Gigabit Community Fund
Next-generation networks with the power to transform learning.
What is Mozilla Gigabit?
The Mozilla Gigabit Community Fund provides grant funding in select U.S. communities to support pilot tests of gigabit technologies such as virtual reality, 4K video, artificial intelligence, and their related curricula. In so doing, our goal is to increase participation in technology innovation in support of a healthy Internet where all people are empowered, safe, and independent online.
The Gigabit Approach
Our approach to taking gigabit discoveries out of the lab and into the field is threefold:
Fund and Support
We support the development of gigabit applications and associated curricula through the Gigabit Community Fund. Grants support pilots that take gigabit technologies out of the lab and into learning spaces in select cities across the United States.
Innovate and Spread
We catalyze the creation, adoption, and spread of these innovations through Hive Learning Networks. Hives are a local network of teachers, informal educators, technologists, and community members working together to advance the promise of the web for learning.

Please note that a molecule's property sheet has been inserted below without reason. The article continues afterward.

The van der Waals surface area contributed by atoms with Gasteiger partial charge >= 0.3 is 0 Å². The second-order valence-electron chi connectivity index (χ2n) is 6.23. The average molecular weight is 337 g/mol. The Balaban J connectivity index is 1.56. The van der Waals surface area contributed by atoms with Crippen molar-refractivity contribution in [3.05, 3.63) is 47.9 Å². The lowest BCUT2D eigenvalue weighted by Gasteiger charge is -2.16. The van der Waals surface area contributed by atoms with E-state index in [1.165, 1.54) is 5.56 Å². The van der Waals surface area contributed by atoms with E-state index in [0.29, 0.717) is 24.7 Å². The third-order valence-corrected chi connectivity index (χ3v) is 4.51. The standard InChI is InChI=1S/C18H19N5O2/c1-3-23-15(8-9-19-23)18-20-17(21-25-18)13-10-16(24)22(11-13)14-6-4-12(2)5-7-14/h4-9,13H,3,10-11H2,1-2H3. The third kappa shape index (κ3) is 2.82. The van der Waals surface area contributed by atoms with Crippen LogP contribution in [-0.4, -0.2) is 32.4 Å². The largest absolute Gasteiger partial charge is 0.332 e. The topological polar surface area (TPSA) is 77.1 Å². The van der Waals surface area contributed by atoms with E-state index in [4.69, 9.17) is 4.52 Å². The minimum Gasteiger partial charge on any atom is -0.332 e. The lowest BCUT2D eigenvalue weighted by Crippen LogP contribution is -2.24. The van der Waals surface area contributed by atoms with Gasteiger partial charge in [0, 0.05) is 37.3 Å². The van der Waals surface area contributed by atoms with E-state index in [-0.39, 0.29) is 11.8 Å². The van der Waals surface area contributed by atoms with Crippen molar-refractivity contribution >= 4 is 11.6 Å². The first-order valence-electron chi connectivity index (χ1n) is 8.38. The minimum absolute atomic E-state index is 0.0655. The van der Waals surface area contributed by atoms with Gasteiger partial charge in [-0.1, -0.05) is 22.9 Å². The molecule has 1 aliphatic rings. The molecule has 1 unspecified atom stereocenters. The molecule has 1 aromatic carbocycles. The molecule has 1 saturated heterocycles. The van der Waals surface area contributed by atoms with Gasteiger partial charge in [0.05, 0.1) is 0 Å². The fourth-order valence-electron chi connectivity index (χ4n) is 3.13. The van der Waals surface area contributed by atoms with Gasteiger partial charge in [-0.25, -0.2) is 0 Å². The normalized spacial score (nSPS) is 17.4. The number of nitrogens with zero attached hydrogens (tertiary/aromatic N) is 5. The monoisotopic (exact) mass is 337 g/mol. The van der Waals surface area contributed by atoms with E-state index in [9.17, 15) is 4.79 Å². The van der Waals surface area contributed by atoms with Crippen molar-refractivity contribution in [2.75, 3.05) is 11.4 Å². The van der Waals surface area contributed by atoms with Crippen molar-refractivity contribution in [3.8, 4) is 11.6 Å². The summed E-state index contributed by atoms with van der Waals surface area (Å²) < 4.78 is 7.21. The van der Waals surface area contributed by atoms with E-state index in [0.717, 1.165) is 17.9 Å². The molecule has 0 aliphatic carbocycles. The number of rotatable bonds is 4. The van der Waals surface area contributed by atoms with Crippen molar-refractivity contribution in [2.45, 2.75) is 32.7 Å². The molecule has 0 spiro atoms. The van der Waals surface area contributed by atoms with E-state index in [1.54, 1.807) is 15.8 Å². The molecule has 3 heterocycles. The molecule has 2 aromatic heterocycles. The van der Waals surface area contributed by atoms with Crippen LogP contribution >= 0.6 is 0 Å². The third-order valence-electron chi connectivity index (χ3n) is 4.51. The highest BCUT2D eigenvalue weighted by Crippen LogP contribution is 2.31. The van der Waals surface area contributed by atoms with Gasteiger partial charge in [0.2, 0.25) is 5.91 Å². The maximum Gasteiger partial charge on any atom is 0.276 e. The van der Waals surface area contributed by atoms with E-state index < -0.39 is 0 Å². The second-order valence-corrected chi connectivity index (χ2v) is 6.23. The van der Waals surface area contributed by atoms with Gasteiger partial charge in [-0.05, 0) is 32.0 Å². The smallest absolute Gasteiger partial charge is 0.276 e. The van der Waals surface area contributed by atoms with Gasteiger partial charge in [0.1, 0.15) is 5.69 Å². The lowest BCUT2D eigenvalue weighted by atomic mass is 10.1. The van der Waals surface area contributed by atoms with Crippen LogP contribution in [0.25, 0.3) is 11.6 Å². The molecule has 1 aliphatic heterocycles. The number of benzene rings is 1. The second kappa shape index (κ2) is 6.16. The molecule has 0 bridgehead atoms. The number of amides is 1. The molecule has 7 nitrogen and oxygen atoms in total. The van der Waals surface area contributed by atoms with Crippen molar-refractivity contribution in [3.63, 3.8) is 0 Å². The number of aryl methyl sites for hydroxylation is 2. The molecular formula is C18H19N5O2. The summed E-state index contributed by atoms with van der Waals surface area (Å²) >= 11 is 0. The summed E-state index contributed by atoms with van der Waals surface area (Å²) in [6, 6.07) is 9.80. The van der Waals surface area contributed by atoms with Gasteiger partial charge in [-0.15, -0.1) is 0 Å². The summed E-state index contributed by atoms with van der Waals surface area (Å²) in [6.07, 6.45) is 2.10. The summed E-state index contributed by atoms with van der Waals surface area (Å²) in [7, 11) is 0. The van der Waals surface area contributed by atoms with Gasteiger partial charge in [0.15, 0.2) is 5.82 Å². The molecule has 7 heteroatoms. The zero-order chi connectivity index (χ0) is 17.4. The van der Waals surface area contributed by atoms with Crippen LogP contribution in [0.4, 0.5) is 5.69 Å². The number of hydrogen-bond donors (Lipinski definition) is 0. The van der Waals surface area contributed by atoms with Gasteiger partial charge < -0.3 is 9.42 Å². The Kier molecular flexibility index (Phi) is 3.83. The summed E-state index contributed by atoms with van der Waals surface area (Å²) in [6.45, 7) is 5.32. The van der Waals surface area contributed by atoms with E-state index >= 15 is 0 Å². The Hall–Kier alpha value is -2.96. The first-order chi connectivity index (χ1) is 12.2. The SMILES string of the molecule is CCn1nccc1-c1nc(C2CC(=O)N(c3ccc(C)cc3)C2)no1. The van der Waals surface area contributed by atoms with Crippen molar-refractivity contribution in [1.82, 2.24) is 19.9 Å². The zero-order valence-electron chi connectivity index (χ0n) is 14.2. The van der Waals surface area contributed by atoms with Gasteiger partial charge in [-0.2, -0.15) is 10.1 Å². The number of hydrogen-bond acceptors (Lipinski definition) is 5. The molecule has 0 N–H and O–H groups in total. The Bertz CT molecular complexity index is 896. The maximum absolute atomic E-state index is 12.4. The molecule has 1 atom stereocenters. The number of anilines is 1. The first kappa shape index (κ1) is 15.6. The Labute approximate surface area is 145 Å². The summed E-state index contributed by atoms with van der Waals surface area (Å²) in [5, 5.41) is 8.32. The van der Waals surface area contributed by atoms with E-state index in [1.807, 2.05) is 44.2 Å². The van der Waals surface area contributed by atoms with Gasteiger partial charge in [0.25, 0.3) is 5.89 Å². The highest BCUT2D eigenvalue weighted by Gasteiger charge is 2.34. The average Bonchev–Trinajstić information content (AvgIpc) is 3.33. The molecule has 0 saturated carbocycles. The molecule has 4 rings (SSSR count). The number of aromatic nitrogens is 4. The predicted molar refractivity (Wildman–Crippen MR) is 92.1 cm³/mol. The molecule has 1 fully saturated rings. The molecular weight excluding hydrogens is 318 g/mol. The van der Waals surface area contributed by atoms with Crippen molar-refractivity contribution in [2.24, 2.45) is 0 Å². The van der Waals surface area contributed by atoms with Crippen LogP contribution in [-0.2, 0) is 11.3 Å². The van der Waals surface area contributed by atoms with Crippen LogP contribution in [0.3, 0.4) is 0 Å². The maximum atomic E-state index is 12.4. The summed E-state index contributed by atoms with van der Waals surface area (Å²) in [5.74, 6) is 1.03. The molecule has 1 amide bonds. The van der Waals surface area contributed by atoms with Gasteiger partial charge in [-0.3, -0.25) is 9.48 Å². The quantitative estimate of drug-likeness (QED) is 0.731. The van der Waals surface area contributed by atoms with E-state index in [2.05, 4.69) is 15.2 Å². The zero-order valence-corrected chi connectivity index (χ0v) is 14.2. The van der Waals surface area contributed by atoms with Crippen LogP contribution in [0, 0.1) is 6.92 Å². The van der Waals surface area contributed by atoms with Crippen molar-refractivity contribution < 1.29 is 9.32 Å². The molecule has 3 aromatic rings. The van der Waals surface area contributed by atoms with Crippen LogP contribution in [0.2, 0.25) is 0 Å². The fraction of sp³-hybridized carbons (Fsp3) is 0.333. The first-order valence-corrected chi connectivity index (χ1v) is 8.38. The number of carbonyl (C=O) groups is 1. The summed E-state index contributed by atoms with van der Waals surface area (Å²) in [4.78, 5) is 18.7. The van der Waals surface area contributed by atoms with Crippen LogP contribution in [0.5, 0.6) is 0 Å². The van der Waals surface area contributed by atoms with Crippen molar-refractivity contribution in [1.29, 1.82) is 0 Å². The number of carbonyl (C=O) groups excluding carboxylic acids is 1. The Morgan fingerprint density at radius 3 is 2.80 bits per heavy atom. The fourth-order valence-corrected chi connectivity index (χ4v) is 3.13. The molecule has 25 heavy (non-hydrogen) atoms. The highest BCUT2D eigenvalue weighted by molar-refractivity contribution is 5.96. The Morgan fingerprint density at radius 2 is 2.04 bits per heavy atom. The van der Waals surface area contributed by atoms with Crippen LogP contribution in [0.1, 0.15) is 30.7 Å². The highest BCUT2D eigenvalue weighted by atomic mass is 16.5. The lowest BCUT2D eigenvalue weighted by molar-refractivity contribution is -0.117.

Scale and Grow
We leverage Mozilla’s national networks to share these successes across Hive cities, other gigabit cities, and beyond. Our open innovation practices facilitate the adoption of gigabit technologies by diverse new communities of users.
Where are Mozilla Gigabit Cities
Get in touch with your local Gigabit Hive community
Mozilla, the National Science Foundation and U.S. Ignite announce $300,000 in grants for gigabit internet projects in Eugene, OR and Lafayette, LAContinue readingSee all blog posts
Local students are learning how to build their own air synthesizer by using Python coding languages and a Raspberry Pi. The resulting technology, Stage Genies, will be showcased by the Chattanooga Ballet at an event in downtown Chattanooga.Continue readingSee all projects
Viditor is an open-source, collaborative video editor, leveraging gigabit speed to allow multiple users to create and edit projects in real time and from any device with a modern browser. It was the only project to be funded in both 2014 rounds of the Gigabit Community Fund.
The Gigabit Advantage
Gigabit speeds allow for media-rich collaboration in real time, while low latency allows for simultaneous editing across multiple users even if in different places in CHA and beyond.
Viditor was accepted into UTC’s College of Computer Science & Engineering Senior Capstone program, where a team of students has joined the app founders in adding additional cloud functionality. And while still a work in progress, Viditor demoed at the Creative Discovery Museum during Startup Week, with Andrew live-programming additional camera filters for an enthusiastic audience, as well as at the Fiber to the Home Council conference in Ft. Lauderdale, FL this June. The project has since been piloted in an art class at the Baylor School and with beta-testers at the Chattanooga Public Library.
We offer global and local opportunities that facilitate group and in-person collaboration. Join us!